The biggest risk Amazon (and the other big tech companies who, like I said, are also crap places to work for a variety of reasons) faces is the growing realisation among young engineers that you can have both. You can get a well-paying job that gives you space for a personal life and/or family. It isn’t necessarily in tech because a lot of non-tech companies are now tech-oriented enough to need programmers. It isn’t necessarily in a large company because mid-sized companies are often more stable and better run than larger companies.
There’ll always be people willing to give up their personal lives and sanity for half a decade to work for a large tech company. But it’ll be interesting to see if there’ll always be enough of those people to maintain the frankly insane system that the tech industry has built up.
(And it is pretty much all of tech. Most startups are structured this way as well. They might not be actively employee-hostile like Amazon but they are passively employee-hostile through the expectation of insane overwork and the wholesale destruction of employee personal lives.)
I’ve just got back home from Iceland, catching up with friends and family, and it’s hard for a geek like me to appreciate just how little headway ecommerce has made in penetrating the average life of your average person.
A quick trip to Google reveals that ecommerce overall share of retail ranges anywhere from 2.5% to 15% depending on the country.
Of course, Iceland skews towards the lower end for a variety of reasons. We are screwed by geography—shipping to an island in the middle of nowhere is expensive. We are screwed by global content licensing. Many English-language ebooks aren’t legally available for sale in Iceland. Netflix isn’t available. Nor is Amazon Prime Music or video. Iceland scores unnaturally low on ecommerce penetration because, literally, the rest of the world doesn’t want our money. (Funnily enough, this was worse before the crash. At least now Iceland has access to bits of the iTunes store.) They want my money, since I live in the UK, but when most of my relatives go on Amazon the only things they can order are books (mostly print, some ebooks) and maybe DVDs. Generally speaking, for all other products, only some third party sellers on Amazon will ship to Iceland.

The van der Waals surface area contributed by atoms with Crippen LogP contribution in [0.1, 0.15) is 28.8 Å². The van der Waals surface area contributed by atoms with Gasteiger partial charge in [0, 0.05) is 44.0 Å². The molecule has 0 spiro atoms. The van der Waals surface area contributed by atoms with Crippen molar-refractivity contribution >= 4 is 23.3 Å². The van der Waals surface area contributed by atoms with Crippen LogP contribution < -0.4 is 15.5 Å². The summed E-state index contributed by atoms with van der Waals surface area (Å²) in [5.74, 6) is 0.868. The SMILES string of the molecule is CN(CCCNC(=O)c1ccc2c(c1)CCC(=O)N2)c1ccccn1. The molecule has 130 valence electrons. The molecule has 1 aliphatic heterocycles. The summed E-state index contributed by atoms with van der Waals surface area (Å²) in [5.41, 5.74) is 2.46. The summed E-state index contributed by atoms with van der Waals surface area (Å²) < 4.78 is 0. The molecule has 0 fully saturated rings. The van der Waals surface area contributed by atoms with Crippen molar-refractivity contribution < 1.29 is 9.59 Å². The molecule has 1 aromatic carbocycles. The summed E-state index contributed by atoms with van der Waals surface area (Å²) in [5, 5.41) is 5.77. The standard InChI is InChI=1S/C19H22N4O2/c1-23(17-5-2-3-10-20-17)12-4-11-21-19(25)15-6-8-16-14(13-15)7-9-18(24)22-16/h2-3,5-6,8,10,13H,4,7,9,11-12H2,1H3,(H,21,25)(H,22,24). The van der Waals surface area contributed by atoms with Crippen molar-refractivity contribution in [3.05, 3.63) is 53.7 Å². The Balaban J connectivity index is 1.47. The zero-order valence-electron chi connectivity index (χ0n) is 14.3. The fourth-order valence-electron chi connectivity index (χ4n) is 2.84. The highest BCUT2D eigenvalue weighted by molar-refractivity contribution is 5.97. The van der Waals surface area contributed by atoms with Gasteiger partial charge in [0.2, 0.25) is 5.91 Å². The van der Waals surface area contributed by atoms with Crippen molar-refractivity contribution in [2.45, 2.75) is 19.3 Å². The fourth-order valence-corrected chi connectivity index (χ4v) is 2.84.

The situation is a lot better here in the UK but most people, still, could easily drop ecommerce from their lives without missing a beat.
And I suspect that most of those who choose to boycott Amazon will do so by dropping books entirely or dialling book-buying down to that one bestseller they can get at their local supermarket. Everything else they get from Amazon is available locally, but many people don’t have a local bookstore. (Here in the UK Waterstones has deliberately been focusing on more affluent areas under the theory that only rich people read books.) Most people don’t need books, they are entirely a luxury/entertainment purchase.
So, while I think the coverage of Amazon’s employee practices is a good thing and that it will, eventually, begin to affect their sales, I also think that for most publishers, those sales won’t migrate to an alternative retail channel and will be lost entirely. Bad-mouthing your biggest channel is rarely a good idea. People don’t go where you tell them. They go where they want and it’s up to you to be there or not. Amazon deserves all of the negative talk it’s been getting, on how they treat both warehouse workers and office workers, but I suspect that if Amazon ever goes down, publishers will sink with them. It’s rare for an industry to survive the downfall of its largest channel.
Anyway, that’s all that pops into mind on that Amazon work thing. Not much, I know.